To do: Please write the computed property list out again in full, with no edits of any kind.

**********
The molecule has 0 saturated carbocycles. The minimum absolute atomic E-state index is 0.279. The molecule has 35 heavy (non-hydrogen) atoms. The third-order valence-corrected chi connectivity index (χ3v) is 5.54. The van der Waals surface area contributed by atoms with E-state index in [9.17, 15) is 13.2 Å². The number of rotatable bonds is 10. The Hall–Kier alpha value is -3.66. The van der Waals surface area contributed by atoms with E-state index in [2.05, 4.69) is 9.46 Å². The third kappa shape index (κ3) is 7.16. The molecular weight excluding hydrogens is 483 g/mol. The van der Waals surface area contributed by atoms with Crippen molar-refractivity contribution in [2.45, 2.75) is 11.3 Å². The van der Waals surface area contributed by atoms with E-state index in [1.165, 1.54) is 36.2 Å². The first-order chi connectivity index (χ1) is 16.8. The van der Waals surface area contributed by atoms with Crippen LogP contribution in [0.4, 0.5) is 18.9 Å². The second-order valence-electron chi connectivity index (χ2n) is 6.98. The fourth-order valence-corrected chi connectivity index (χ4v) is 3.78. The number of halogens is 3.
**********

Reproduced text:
The molecule has 0 saturated carbocycles. The minimum absolute atomic E-state index is 0.279. The molecule has 35 heavy (non-hydrogen) atoms. The third-order valence-corrected chi connectivity index (χ3v) is 5.54. The van der Waals surface area contributed by atoms with E-state index in [9.17, 15) is 13.2 Å². The number of rotatable bonds is 10. The Hall–Kier alpha value is -3.66. The van der Waals surface area contributed by atoms with E-state index in [2.05, 4.69) is 9.46 Å². The third kappa shape index (κ3) is 7.16. The molecular weight excluding hydrogens is 483 g/mol. The van der Waals surface area contributed by atoms with Crippen molar-refractivity contribution in [2.45, 2.75) is 11.3 Å². The van der Waals surface area contributed by atoms with E-state index in [1.165, 1.54) is 36.2 Å². The first-order chi connectivity index (χ1) is 16.8. The van der Waals surface area contributed by atoms with Crippen LogP contribution in [0.4, 0.5) is 18.9 Å². The second-order valence-electron chi connectivity index (χ2n) is 6.98. The fourth-order valence-corrected chi connectivity index (χ4v) is 3.78. The number of halogens is 3.